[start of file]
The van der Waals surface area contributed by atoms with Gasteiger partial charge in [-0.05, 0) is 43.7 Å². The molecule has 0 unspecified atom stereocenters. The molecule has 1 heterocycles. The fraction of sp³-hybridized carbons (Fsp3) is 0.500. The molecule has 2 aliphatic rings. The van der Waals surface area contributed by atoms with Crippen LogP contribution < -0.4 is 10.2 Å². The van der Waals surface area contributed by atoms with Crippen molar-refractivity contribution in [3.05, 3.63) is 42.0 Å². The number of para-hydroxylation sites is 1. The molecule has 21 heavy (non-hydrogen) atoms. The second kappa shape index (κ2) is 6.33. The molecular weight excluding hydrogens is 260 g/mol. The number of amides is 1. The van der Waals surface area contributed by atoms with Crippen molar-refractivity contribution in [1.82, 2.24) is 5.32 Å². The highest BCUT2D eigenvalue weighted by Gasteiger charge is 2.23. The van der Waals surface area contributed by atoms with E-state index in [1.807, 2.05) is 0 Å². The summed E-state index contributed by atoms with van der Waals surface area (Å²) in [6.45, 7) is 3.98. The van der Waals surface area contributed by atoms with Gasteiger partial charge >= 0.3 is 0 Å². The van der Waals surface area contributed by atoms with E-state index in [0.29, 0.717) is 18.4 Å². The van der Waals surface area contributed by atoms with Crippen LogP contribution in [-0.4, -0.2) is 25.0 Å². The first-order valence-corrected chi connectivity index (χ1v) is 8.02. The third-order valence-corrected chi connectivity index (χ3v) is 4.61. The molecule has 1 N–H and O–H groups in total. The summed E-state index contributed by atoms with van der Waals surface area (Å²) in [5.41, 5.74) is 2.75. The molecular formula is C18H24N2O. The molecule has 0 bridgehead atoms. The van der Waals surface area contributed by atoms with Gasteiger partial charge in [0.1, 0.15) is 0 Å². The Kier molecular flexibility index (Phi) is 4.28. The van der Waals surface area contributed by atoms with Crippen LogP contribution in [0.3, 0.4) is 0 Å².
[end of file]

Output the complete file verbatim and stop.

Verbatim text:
The van der Waals surface area contributed by atoms with Gasteiger partial charge in [-0.05, 0) is 43.7 Å². The molecule has 0 unspecified atom stereocenters. The molecule has 1 heterocycles. The fraction of sp³-hybridized carbons (Fsp3) is 0.500. The molecule has 2 aliphatic rings. The van der Waals surface area contributed by atoms with Crippen LogP contribution < -0.4 is 10.2 Å². The van der Waals surface area contributed by atoms with Crippen molar-refractivity contribution in [3.05, 3.63) is 42.0 Å². The number of para-hydroxylation sites is 1. The molecule has 21 heavy (non-hydrogen) atoms. The second kappa shape index (κ2) is 6.33. The molecular weight excluding hydrogens is 260 g/mol. The number of amides is 1. The van der Waals surface area contributed by atoms with Crippen molar-refractivity contribution in [1.82, 2.24) is 5.32 Å². The highest BCUT2D eigenvalue weighted by Gasteiger charge is 2.23. The van der Waals surface area contributed by atoms with E-state index in [1.807, 2.05) is 0 Å². The summed E-state index contributed by atoms with van der Waals surface area (Å²) in [6.45, 7) is 3.98. The van der Waals surface area contributed by atoms with Gasteiger partial charge >= 0.3 is 0 Å². The van der Waals surface area contributed by atoms with E-state index in [0.29, 0.717) is 18.4 Å². The van der Waals surface area contributed by atoms with Crippen LogP contribution in [-0.4, -0.2) is 25.0 Å². The first-order valence-corrected chi connectivity index (χ1v) is 8.02. The third-order valence-corrected chi connectivity index (χ3v) is 4.61. The molecule has 1 N–H and O–H groups in total. The summed E-state index contributed by atoms with van der Waals surface area (Å²) in [5.41, 5.74) is 2.75. The molecular formula is C18H24N2O. The molecule has 0 bridgehead atoms. The van der Waals surface area contributed by atoms with Gasteiger partial charge in [0.1, 0.15) is 0 Å². The Kier molecular flexibility index (Phi) is 4.28. The van der Waals surface area contributed by atoms with Crippen LogP contribution in [0.3, 0.4) is 0 Å².